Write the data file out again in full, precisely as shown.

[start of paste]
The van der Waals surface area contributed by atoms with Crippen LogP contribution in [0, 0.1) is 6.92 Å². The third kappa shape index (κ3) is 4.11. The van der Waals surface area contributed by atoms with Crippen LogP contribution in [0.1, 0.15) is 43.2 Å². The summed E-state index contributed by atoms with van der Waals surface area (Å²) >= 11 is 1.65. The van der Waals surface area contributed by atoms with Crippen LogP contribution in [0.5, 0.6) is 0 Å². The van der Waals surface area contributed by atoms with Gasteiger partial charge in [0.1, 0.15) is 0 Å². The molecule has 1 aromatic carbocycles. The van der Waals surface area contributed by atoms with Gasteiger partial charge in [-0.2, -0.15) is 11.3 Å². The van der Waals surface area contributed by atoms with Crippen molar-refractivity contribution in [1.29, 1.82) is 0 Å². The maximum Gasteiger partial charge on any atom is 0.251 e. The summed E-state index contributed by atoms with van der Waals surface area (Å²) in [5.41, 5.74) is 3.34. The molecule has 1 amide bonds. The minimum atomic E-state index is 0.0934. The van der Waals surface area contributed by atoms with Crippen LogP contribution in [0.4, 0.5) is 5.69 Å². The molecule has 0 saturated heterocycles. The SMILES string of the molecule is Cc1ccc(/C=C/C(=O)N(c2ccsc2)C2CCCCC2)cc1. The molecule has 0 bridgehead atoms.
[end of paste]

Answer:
The van der Waals surface area contributed by atoms with Crippen LogP contribution in [0, 0.1) is 6.92 Å². The third kappa shape index (κ3) is 4.11. The van der Waals surface area contributed by atoms with Crippen LogP contribution in [0.1, 0.15) is 43.2 Å². The summed E-state index contributed by atoms with van der Waals surface area (Å²) >= 11 is 1.65. The van der Waals surface area contributed by atoms with Crippen LogP contribution in [0.5, 0.6) is 0 Å². The van der Waals surface area contributed by atoms with Gasteiger partial charge in [0.1, 0.15) is 0 Å². The molecule has 1 aromatic carbocycles. The van der Waals surface area contributed by atoms with Gasteiger partial charge in [-0.2, -0.15) is 11.3 Å². The van der Waals surface area contributed by atoms with Crippen molar-refractivity contribution in [1.29, 1.82) is 0 Å². The maximum Gasteiger partial charge on any atom is 0.251 e. The summed E-state index contributed by atoms with van der Waals surface area (Å²) in [5.41, 5.74) is 3.34. The molecule has 1 amide bonds. The minimum atomic E-state index is 0.0934. The van der Waals surface area contributed by atoms with Crippen LogP contribution in [0.4, 0.5) is 5.69 Å². The molecule has 0 saturated heterocycles. The SMILES string of the molecule is Cc1ccc(/C=C/C(=O)N(c2ccsc2)C2CCCCC2)cc1. The molecule has 0 bridgehead atoms.